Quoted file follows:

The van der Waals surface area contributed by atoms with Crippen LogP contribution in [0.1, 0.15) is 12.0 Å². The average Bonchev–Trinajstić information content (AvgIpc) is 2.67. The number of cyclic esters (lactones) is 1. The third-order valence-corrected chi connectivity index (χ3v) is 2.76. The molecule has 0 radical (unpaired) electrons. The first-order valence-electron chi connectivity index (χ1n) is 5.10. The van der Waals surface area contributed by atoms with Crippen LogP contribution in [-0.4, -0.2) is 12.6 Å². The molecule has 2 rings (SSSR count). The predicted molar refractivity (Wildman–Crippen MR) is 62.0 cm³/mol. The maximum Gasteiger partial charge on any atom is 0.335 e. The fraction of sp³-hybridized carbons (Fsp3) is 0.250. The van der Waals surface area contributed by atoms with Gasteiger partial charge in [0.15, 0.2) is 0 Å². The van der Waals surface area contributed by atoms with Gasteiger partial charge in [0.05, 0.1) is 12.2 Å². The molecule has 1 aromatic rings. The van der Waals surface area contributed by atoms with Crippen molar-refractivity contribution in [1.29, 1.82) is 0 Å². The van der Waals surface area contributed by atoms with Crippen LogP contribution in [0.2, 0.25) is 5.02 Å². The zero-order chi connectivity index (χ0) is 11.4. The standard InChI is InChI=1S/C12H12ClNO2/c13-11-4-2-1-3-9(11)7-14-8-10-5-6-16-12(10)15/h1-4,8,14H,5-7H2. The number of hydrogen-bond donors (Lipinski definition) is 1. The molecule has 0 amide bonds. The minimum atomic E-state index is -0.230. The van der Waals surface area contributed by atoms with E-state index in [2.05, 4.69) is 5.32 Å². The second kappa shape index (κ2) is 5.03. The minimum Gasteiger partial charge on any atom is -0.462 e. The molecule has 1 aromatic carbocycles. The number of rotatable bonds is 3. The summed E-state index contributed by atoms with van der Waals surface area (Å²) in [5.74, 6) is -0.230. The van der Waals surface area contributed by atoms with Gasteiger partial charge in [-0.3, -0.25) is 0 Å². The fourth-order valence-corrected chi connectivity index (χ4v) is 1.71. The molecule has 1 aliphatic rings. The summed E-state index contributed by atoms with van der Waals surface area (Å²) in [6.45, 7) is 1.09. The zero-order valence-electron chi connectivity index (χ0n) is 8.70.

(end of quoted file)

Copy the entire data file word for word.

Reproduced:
The van der Waals surface area contributed by atoms with Crippen LogP contribution in [0.1, 0.15) is 12.0 Å². The average Bonchev–Trinajstić information content (AvgIpc) is 2.67. The number of cyclic esters (lactones) is 1. The third-order valence-corrected chi connectivity index (χ3v) is 2.76. The molecule has 0 radical (unpaired) electrons. The first-order valence-electron chi connectivity index (χ1n) is 5.10. The van der Waals surface area contributed by atoms with Crippen LogP contribution in [-0.4, -0.2) is 12.6 Å². The molecule has 2 rings (SSSR count). The predicted molar refractivity (Wildman–Crippen MR) is 62.0 cm³/mol. The maximum Gasteiger partial charge on any atom is 0.335 e. The fraction of sp³-hybridized carbons (Fsp3) is 0.250. The van der Waals surface area contributed by atoms with Gasteiger partial charge in [0.15, 0.2) is 0 Å². The van der Waals surface area contributed by atoms with Gasteiger partial charge in [0.05, 0.1) is 12.2 Å². The molecule has 1 aromatic rings. The van der Waals surface area contributed by atoms with Crippen molar-refractivity contribution in [1.29, 1.82) is 0 Å². The van der Waals surface area contributed by atoms with Crippen LogP contribution in [0.2, 0.25) is 5.02 Å². The zero-order chi connectivity index (χ0) is 11.4. The standard InChI is InChI=1S/C12H12ClNO2/c13-11-4-2-1-3-9(11)7-14-8-10-5-6-16-12(10)15/h1-4,8,14H,5-7H2. The number of hydrogen-bond donors (Lipinski definition) is 1. The molecule has 0 amide bonds. The minimum atomic E-state index is -0.230. The van der Waals surface area contributed by atoms with E-state index in [2.05, 4.69) is 5.32 Å². The second kappa shape index (κ2) is 5.03. The minimum Gasteiger partial charge on any atom is -0.462 e. The molecule has 1 aromatic carbocycles. The number of rotatable bonds is 3. The summed E-state index contributed by atoms with van der Waals surface area (Å²) in [5.74, 6) is -0.230. The van der Waals surface area contributed by atoms with Gasteiger partial charge in [-0.3, -0.25) is 0 Å². The fourth-order valence-corrected chi connectivity index (χ4v) is 1.71. The molecule has 1 aliphatic rings. The summed E-state index contributed by atoms with van der Waals surface area (Å²) in [6.45, 7) is 1.09. The zero-order valence-electron chi connectivity index (χ0n) is 8.70.